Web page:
Why Plant Owners Should Think Twice Before Throwing Out Expired Milk

You've eaten your cereal, you've dunked your cookies, but the expiration date on your milk jug has come and gone and you still have milk leftover. If you have a garden, you should consider not throwing away your milk just yet. The nutrients that make milk healthful for people — like calcium and B vitamins — also work wonders for plants, according to The Spruce.

Plants need calcium to grow strong cell walls, The Kitchn reports, so calcium deficiency can cause stunted growth. Calcium also helps prevent blossom-end rot, which the The Old Farmer's Almanac explains is a disease that causes tomatoes, peppers, eggplants, and squash to break down while still on the vine. What's more, the University of Minnesota also found that milk acts as a disinfectant, helping reduce other destructive and contagious plant diseases like tomato mosaic virus.

Here's what you can do to repurpose that old jug in the back of your fridge. According to The Spruce, simply mix a 50-50 ratio of water and milk, put the mixture in a spray bottle, and spray it onto the leaves of your plants. (You can also spray it at the base of the plant, so the roots can absorb it directly.) And don't forget to clean up! If there's still liquid on the leaves after 30 minutes, the outlet recommends carefully wiping them off to prevent disease.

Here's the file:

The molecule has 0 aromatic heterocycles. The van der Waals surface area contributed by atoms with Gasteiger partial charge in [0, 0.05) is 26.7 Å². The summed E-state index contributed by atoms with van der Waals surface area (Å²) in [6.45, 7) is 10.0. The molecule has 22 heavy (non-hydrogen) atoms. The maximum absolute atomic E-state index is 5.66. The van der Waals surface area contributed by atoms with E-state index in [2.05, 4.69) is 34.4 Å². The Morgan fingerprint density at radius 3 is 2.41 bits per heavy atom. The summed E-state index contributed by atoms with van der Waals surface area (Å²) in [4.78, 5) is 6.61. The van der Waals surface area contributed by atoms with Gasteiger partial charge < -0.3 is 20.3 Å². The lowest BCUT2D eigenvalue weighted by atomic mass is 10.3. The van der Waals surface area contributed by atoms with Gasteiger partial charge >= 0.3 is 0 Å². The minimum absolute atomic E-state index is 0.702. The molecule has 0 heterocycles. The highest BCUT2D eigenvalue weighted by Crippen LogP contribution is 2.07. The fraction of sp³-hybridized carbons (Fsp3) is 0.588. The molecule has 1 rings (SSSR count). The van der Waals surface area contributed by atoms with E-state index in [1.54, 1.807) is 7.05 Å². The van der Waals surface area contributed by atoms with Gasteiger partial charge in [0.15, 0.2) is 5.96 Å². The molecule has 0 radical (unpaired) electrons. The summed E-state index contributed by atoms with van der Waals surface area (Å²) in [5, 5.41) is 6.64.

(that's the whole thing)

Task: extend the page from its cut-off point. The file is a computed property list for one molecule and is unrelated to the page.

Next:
Don't cry over spilled milk... put it to good use

When treating your plants, just make sure to not go overboard with the wrong kind of milk. The Spruce says using too much whole milk can make your calcium rich spray too fatty, which means your plants could smell bad as the fat breaks down. They also note that certain crops can develop Alternaria leaf spot and rot diseases when treated with skim milk. This is why gardening experts recommend using 1 or 2 percent milk in a half-and-half blend with water.

When you use milk properly in your garden, Mother Earth News says, it comes full-circle. Because milk is an excellent natural fungicide and insecticide, pastures treated with milk contain more nutrient-rich grasses. Cows that graze there, in turn, are healthier and produce more, better-quality milk.

This kind of circular economy, where foods that would be wasted are instead transformed into regenerative resources, is a key part of building a more sustainable food system, according to the Ellen MacArthur Foundation. Not only is it good for the planet, it's good for your pocket book, too.